Saturday, August 27, 2011

IF WE RETIRE (video)

Em Asks: "What would we do if we retired, John?

John Cullum states unequivocally that he doesn't want to retire.
He says he has banished thoughts of retirement, but Em pursues the thought. She mentions that she'd like to live in a small town and be the proprietor of her own vegetable store.

Living in a small town?
No show biz ventures?
OH NO, says John.
Oh YES, Em says, as she explains why.

Thursday, August 25, 2011


How did it happen, that I have to hear, see stuff and nonsense about these girls, this family of I WANT TO BE FAMOUS, PAY ATTENTION TO ME girls?

Why are these not very special girls in the limelight, in the news?

Okay, a producer made them into a show in 2007, and it was a hit, and its going on, and on, and on. Audiences love them.

Why do they love them? Who cares, or can identify with them?

I think it is the SELL -- the instinct and taste of smart producer people who feel out the pulse of audiences today, know the appetite -- and feed audiences, stuff audiences, with the tasty, not nourishing, yummy desserts -- body and soul fattening treats.

I'm not mentioning the producers names -- the names of the bad guys who've produced various talent shows similar to the Kardashians. Like the producers who've created the various murder/death/violence shows, they are -- for me -- the ENEMY, birthing, shaping the next generation NCIS creators. A few kids growing up now, fed, bred on these old bad guys' creativeness, will replace them in a few years. And, undoubtedly, the younger generation will gift us with more, worse, culture-crippling reality shows that are edible-inedible garbage.

I don't know why we had to participate in the wedding, the gown, the guy, the "name" guests (whose names I never heard of), the silly camera-conscious little boy who "stole the show," the commentators told us/sold us, ad nauseam. The kid wasn't cute and there was no show to steal -- the dress, the gown, the decorations were boring!

And 10 million dollars! $10 mill for a wedding of a nobody whose biggest contribution to the world is her managing to be someone we are noticing -- envying? admiring? wanting to emulate? Why? She looks like umpteen other not memorable pretty girls.

The 10 million bucks could have been spent on something, anything other than this not special, very ho-hum ordinary event.

Of course I could Google and gather facts, background, the story behind the story of how the pretty girls in this family managed to emerge from the masses of pretty girls who want to be famous, important, be stars in movies, TV, 'blips," hot items, flashes on the giant screen of world-wide everything news.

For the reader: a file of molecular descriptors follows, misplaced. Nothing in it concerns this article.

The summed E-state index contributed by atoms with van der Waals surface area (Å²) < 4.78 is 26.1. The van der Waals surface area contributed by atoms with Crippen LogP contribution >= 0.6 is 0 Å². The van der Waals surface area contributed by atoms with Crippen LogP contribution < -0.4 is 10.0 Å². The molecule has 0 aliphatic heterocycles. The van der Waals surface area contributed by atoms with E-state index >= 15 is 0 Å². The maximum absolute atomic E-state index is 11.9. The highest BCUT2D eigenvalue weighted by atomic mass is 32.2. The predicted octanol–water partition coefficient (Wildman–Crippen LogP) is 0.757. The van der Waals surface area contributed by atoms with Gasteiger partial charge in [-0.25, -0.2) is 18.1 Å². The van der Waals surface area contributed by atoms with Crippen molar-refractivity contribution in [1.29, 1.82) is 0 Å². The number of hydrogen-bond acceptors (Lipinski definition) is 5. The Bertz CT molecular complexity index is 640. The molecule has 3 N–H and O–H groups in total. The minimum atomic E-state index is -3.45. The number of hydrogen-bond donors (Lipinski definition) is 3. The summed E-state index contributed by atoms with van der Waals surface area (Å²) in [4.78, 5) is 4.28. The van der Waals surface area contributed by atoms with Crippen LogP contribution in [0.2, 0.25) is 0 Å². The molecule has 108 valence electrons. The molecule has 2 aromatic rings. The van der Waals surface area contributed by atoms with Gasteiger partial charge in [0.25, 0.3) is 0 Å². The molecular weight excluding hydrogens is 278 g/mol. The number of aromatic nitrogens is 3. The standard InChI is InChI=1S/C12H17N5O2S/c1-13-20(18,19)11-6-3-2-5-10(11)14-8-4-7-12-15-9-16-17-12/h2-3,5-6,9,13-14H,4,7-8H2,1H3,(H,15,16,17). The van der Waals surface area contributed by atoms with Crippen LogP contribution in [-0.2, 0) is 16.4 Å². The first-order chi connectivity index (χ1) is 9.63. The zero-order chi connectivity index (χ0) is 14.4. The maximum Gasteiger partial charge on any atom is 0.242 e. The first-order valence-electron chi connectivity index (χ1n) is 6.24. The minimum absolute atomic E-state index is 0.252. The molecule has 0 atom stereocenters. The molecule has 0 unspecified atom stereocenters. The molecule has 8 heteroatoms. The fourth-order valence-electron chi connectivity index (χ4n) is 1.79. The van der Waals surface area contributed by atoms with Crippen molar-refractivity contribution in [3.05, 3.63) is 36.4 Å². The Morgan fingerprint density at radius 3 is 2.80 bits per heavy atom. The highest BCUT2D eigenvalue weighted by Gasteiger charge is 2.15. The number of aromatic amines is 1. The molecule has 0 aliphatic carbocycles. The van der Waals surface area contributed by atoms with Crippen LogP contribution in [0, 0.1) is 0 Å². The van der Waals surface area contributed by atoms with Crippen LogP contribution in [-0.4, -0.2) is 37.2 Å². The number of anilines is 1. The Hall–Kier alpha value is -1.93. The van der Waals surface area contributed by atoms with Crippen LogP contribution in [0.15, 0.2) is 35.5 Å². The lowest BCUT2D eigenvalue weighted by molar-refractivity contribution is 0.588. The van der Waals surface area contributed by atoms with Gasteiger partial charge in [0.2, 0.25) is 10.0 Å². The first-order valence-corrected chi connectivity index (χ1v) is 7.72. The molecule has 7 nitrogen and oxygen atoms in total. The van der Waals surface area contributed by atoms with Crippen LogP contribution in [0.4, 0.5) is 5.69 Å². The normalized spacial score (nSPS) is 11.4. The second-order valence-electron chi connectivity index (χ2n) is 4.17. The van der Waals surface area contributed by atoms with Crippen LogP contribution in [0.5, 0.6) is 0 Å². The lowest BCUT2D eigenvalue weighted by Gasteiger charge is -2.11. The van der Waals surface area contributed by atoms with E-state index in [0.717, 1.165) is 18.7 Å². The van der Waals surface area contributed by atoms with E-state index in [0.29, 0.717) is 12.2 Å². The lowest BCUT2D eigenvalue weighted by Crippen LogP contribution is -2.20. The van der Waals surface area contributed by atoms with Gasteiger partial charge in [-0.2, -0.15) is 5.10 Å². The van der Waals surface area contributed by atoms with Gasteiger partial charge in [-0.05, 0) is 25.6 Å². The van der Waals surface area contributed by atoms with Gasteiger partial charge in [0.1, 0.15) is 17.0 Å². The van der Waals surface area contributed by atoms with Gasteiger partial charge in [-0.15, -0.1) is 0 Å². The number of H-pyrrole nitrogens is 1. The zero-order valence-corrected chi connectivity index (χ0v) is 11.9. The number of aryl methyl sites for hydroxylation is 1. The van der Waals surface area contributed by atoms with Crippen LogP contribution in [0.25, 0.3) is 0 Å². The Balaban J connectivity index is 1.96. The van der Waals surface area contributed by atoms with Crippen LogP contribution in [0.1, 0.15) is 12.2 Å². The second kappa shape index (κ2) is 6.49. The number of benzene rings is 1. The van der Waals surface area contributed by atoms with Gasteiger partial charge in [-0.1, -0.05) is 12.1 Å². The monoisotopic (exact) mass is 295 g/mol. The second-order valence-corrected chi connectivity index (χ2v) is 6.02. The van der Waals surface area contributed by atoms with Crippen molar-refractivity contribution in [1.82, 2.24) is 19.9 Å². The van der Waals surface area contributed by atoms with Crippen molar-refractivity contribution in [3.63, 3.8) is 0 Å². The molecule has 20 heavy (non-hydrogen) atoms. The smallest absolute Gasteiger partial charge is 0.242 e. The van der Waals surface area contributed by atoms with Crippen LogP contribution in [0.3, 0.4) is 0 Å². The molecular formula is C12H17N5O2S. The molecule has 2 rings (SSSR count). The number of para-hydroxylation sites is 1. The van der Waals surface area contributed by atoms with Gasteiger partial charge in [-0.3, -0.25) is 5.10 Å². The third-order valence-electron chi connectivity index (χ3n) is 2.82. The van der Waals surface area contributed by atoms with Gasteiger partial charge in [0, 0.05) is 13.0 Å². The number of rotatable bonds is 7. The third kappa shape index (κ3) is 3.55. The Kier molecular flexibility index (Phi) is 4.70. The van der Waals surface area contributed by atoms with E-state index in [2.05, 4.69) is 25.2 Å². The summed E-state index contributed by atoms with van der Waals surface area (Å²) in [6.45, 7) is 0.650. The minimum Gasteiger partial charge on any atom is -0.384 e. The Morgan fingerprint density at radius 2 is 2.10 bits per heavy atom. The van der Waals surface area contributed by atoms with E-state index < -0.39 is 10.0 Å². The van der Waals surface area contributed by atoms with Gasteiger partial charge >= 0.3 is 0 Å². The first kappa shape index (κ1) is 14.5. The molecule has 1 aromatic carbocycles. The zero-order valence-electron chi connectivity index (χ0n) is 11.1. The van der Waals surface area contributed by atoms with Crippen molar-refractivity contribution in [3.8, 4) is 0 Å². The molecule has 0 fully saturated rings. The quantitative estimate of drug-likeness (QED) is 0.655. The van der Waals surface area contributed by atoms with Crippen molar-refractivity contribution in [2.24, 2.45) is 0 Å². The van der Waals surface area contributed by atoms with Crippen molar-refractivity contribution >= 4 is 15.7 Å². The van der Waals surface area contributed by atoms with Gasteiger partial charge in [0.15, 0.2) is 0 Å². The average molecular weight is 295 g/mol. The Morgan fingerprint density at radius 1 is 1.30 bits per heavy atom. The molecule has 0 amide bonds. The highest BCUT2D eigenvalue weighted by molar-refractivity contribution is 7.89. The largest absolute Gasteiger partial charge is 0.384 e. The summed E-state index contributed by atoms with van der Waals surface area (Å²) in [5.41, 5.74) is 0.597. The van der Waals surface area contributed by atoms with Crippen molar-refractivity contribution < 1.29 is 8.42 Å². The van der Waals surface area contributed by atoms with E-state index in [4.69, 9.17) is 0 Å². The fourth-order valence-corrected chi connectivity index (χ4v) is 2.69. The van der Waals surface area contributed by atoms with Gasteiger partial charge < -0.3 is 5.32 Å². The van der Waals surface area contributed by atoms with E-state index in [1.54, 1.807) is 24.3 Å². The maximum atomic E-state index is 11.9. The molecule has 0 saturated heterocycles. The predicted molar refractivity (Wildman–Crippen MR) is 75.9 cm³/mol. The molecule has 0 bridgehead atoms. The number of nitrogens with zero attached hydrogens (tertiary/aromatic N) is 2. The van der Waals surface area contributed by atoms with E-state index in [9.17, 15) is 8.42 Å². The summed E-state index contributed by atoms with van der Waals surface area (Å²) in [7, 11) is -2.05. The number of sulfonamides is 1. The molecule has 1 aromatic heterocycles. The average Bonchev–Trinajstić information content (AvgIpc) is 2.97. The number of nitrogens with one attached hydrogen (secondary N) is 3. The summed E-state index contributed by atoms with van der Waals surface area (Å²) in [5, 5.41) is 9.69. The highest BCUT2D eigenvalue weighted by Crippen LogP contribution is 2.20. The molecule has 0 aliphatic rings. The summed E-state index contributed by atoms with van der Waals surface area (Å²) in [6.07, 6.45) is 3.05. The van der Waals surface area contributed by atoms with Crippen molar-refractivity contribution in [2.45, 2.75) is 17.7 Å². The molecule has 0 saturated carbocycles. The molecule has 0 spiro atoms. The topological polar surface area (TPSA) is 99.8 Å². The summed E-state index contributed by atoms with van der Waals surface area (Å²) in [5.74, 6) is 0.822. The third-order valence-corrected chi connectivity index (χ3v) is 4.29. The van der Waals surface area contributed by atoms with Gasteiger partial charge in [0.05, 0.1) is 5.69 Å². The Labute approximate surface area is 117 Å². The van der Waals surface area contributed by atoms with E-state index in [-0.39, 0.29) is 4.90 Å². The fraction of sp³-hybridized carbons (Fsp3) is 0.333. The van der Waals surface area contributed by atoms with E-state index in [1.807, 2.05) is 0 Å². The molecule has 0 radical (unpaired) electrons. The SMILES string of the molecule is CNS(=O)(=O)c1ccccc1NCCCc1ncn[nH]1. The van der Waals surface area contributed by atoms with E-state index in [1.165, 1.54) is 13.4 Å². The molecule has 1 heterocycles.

I can't do it.

I don't want to pay attention to the Kardashians!

Tuesday, August 23, 2011


A Facebook friend,"N," sent me a message about "S" -- should she accept him as a friend?

I immediately thought "Sure!" I wondered why N. was so curiously careful about who were her friends?

I wrote her, and said "Sure" and explained why I enjoyed messaging back and forth with S.

Her dilemma has been cooking, stewing in my mind.

There's a full page advertisement in Time Magazine -- no worse than the daily dose of Viagra and Cialis ads -- about a touch, tender glance, and the fact that you guys need to be ready, capable of doing it.

Or the ads that promote that face lift with chicken-wire that sits in my head next to pills, creams, treatments that I might need -- don't need, will need -- because every day without them I am decaying.

Yes, I hate ads. But some of this stuff is viral. It makes you feel old, less effective, vulnerable. The offensive ad in Time -- a flower with droopy leaves -- a new lubricant for post menopausal women, who are experiencing painful intercourse -- I was jarred by it, tut-tutting, bothered, probably as my mother, and her mother were bothered by brassiere, corsets, and panty ads.

C'mon, shut up, you jerk -- you're making a big deal over nothing!" I told myself.

I know that sex, menopause, lubricants, contraception devices are out-in-the-open, palpable, current topics these days! But I am offended. Is nothing private anymore -- between you and yourself? (And maybe your doctor, if you trust your doctor.)

N.'s reluctance to take on a friend on Facebook without checking into who this "S" guy is, seemed unnecessarily old-fashioned. I mean -- why bother? -- your FB friends are not coming over for tea. You'll probably never meet them.

Hmm. N is being careful about what she allows in her life -- what she'll listen to, and pay attention to. Suddenly, like a full moon appearing out of nowhere, I'm seeing an important point.

Beware of what you take into your life. What ad, what sing-song, what religion, what designer, what fad, what words. -- they become a part of you. And whatever is a part of you will affect your loved ones, your kids, your companion, and your real friends whose words -- whether you like them or not -- sit in your head.

A lot of junk -- violence, hatred, bad manners, stupid fashions, fads, trends, fears -- and politics -- are already in that crowded, jam-packed space. We're got to stop watching dumb, brain-washing stuff!

You can't?

Then, start turning off that damn TV whenever you see something offensive. Give it a try. You'll have more time/space/passion for what's important to you.

Sunday, August 21, 2011


The pain involved, in writing a play -- that's the subject the Cullums discuss.

"Shattering Panes," a play project that Em wrote and John produced and directed, was born in Chicago's Hancock building on a windy, stormy day.

The Cullums enjoy remembering how this project evolved, and reveal why it's still a dream, a current project they both want to work on again.